Posts Tagged ‘museums’

Even the Sackler Name Is Poison

December 16, 2021

Even the Sackler Name Is Poison

The Sackler family’s billions were accumuated over the dead bodies of 841,000 Americans who overdosed on the Oxycontin opioids pushed by their pharmaceutical company. The Sacklers shared some of their loot – and their name – with cultural institutions, hospitals, and universities, which are now beginning to wake up and smell the Narcan. The Sackler name and blood money have been recognized as poison.

Following the lead of the Louvre, New York’s Metropolitan Museum of Arts has removed the Sackler name from its buildings. Other museums scrubbing the Sacklers include: the National Portrait Gallery, the Serpentine Gallery, the South London Gallery, and the Tate Modern in London; and the Jewish Museum in Berlin.

Medical institutions are understandably sensitive to the drug-taint issue. Tufts University School of Medicine and NYU Langone Graduate Biomedical Institute successfully excised the Sackler name from their buildings, and other health nonprofits are exploring such surgery.

The Smithsonian Institution won’t rename the Arthur M. Sackler Gallery, since Arthur was the Sackler brother who died a decade before before OxyContin was developed. Harvard isn’t renaming its Arthur M. Sackler Museum, either. The Brooklyn Museum’s Elizabeth A. Sackler Center for Feminist Art seems to be fairly immune from the name controversy.

More: 

“The Met removes Sackler name from its galleries,” Peggy McGlone, Washington Post

“After Years of Activism, Sackler Name Will Be Removed From Met Museum,” Jasmine Liu, Hyperallergic

“Don’t strip the Sackler name from museums. It’s a visceral reminder of human greed,” Arwa Mahdawi, The Guardian

Related:

“Stop blaming my late husband, Arthur Sackler, for the opioid crisis,” Jillian Sackler, Washington Post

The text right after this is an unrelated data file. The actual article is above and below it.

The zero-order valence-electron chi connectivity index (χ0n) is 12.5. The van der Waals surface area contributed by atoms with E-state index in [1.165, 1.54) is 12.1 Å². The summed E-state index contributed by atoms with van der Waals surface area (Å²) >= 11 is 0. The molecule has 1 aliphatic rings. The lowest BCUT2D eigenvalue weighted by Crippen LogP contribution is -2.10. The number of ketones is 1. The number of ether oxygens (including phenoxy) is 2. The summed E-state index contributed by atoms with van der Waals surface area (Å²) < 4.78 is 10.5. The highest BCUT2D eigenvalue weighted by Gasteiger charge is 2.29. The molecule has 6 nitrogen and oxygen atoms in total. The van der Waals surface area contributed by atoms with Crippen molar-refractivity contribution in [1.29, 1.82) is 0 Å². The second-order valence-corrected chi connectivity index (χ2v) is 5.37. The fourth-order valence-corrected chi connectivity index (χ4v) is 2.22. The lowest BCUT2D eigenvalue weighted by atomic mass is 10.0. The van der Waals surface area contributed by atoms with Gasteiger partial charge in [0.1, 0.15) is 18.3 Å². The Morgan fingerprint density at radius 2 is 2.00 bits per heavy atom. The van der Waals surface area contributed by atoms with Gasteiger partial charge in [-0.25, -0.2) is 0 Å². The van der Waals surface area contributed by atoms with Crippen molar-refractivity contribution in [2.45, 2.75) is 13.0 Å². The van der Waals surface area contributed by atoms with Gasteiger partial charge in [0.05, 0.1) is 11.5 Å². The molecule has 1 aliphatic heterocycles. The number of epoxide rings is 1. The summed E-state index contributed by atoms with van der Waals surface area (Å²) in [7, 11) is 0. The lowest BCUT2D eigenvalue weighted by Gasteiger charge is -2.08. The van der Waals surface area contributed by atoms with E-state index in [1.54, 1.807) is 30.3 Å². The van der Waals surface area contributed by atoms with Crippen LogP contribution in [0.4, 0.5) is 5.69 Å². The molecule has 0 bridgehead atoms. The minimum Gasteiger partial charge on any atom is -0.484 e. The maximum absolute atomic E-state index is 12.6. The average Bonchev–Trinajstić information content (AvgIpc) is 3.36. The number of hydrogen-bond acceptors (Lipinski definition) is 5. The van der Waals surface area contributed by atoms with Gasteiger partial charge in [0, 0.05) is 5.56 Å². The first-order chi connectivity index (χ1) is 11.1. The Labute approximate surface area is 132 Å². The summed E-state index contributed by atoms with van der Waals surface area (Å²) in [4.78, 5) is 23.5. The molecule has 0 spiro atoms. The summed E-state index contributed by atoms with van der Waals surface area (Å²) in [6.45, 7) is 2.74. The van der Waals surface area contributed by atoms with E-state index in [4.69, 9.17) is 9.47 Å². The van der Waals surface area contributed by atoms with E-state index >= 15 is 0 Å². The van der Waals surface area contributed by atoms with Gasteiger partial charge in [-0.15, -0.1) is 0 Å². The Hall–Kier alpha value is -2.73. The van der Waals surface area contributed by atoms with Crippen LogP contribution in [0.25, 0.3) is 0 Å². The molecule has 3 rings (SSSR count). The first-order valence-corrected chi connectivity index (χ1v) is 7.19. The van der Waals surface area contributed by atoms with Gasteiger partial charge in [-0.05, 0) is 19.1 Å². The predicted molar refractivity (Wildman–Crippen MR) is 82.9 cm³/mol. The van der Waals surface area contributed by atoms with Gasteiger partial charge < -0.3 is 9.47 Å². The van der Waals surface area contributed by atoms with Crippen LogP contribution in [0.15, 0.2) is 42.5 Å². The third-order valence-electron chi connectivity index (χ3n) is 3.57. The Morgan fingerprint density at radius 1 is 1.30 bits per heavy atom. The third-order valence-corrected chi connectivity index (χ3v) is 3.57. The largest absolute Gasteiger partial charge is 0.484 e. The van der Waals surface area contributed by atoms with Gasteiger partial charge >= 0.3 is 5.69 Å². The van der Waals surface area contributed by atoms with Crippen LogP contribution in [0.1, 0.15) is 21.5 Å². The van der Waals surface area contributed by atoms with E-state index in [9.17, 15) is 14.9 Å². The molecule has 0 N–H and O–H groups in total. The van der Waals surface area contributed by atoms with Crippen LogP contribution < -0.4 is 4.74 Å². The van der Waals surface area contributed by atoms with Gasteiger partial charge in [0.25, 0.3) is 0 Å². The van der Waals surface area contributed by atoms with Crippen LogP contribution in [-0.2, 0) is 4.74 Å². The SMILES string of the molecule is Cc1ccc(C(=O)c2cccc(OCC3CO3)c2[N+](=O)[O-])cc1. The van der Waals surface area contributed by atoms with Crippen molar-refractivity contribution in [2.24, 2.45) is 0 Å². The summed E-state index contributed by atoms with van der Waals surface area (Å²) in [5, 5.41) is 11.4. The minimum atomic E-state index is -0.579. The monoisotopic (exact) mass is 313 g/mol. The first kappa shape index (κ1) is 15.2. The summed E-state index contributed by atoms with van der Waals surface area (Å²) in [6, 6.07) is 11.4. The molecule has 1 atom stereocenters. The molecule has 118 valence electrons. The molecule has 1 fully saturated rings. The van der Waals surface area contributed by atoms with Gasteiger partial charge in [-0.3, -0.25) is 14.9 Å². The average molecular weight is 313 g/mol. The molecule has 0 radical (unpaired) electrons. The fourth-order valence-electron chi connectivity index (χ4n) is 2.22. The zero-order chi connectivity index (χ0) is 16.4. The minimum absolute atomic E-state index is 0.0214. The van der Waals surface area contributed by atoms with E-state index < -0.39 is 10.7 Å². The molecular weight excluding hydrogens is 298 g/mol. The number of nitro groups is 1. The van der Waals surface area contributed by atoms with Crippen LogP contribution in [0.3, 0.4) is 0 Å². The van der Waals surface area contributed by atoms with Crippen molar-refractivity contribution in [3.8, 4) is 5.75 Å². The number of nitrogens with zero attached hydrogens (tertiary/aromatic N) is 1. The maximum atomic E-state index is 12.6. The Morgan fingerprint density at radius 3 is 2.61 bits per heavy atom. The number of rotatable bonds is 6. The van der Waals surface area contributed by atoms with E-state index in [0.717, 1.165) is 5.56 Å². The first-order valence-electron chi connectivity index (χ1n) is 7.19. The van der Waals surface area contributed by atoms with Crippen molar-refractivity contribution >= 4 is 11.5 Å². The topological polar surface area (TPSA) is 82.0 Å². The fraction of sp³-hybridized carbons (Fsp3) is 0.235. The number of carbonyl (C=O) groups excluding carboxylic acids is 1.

Update:

“Judge rejects opioid settlement over legal protections for Sackler family,” The Guardian

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The Peacock Clock

March 31, 2021

Prince Grigory Potemkin commissioned the workshop of London goldsmith and craftsman James Cox to produce a timekeeping automaton as a gift for Catherine the Great in 1777. Today the device is in The Hermitage Museum in St. Petersburg.

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The Vibrator Museum

June 9, 2020

“Shaking Things Up at the Antique Vibrator Museum,” an Atlas Obscura video featuring Dr. Carol Queen, curator of the Good Vibrations Antique Vibrator Museum in San Francisco.

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Comedy Museum Opens

August 21, 2018
Comedy Museum Opens

National Comedy Museum — Artist’s Concept.

The nonprofit National Comedy Center has opened in Jamestown, NYAppalachian Jamestown is the birthplace of Lucille Ball, who left when she was 3 years old. Her family later moved to nearby Celoron, a lakeside village with a great amusement park, and young Lucy understandably preferred living there. Soon after her family went broke and moved back to Jamestown, 14-year-old Lucy left for New York City. Somehow Jamestown got the Comedy Center and Celoron got a really ugly statue of Lucy (later replaced).

More:

“The Serious Mission Behind a $50 Million Comedy Museum,” Michael Stahl, CityLab

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Top image (“National Comedy Center — artist’s conception”) by Mike Licht. Download a copy here. Creative Commons license; credit Mike Licht, NotionsCapital.com

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Corporate Person Opens Bible Museum In DC

November 17, 2017

Corporate Person Opens Bible Museum In DC
Today a well-known corporate personHobby Lobby, opened the Museum of the Bible in a former warehouse near the railroad tracks in Southwest Washington DC. Once the Washington Design Center, the original building was built as the Terminal Refrigeration and Warehouse Company in 1923.

The new tourist attraction features a ballroom modeled after Versailles (mentioned in la Nouveau Testament, maybe?), replicas of the village of Nazareth and the Jerusalem Chamber of Westminster Abbey, holograms, the Drive Thru History of the Bible Theater, and a restaurant serving biblically themed meals. Oh, and some historic books and 40,000 artifacts from the Green Family collection (sorry, the artifacts the family smuggled from Iraq were confiscated and won’t be on view). To ensure historical accuracy, the museum has the same advisor as the Creation Museum, where dinosaurs romp with cavemen. In fact, while museum admission is free (a $15 donation is suggested), there’s an amusement park price structure, where you pay to see each special exhibit or attraction.